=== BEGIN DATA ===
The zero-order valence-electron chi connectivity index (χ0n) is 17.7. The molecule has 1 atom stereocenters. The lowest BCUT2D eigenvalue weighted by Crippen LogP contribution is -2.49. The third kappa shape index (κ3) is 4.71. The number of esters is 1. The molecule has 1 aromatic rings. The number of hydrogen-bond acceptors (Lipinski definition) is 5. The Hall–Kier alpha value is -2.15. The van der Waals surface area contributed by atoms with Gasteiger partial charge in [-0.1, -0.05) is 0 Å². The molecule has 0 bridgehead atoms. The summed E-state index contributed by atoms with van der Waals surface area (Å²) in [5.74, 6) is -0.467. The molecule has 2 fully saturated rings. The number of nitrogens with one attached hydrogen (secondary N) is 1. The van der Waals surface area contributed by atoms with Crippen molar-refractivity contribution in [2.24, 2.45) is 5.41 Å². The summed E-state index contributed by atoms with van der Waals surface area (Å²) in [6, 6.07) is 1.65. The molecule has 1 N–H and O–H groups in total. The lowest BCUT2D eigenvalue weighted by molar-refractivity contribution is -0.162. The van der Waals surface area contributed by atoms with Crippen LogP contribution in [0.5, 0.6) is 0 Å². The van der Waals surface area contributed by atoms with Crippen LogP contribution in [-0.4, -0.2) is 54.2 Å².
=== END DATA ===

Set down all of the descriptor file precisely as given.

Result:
The zero-order valence-electron chi connectivity index (χ0n) is 17.7. The molecule has 1 atom stereocenters. The lowest BCUT2D eigenvalue weighted by Crippen LogP contribution is -2.49. The third kappa shape index (κ3) is 4.71. The number of esters is 1. The molecule has 1 aromatic rings. The number of hydrogen-bond acceptors (Lipinski definition) is 5. The Hall–Kier alpha value is -2.15. The van der Waals surface area contributed by atoms with Gasteiger partial charge in [-0.1, -0.05) is 0 Å². The molecule has 0 bridgehead atoms. The summed E-state index contributed by atoms with van der Waals surface area (Å²) in [5.74, 6) is -0.467. The molecule has 2 fully saturated rings. The number of nitrogens with one attached hydrogen (secondary N) is 1. The van der Waals surface area contributed by atoms with Crippen molar-refractivity contribution in [2.24, 2.45) is 5.41 Å². The summed E-state index contributed by atoms with van der Waals surface area (Å²) in [6, 6.07) is 1.65. The molecule has 1 N–H and O–H groups in total. The lowest BCUT2D eigenvalue weighted by molar-refractivity contribution is -0.162. The van der Waals surface area contributed by atoms with Crippen LogP contribution in [0.5, 0.6) is 0 Å². The van der Waals surface area contributed by atoms with Crippen LogP contribution in [-0.4, -0.2) is 54.2 Å².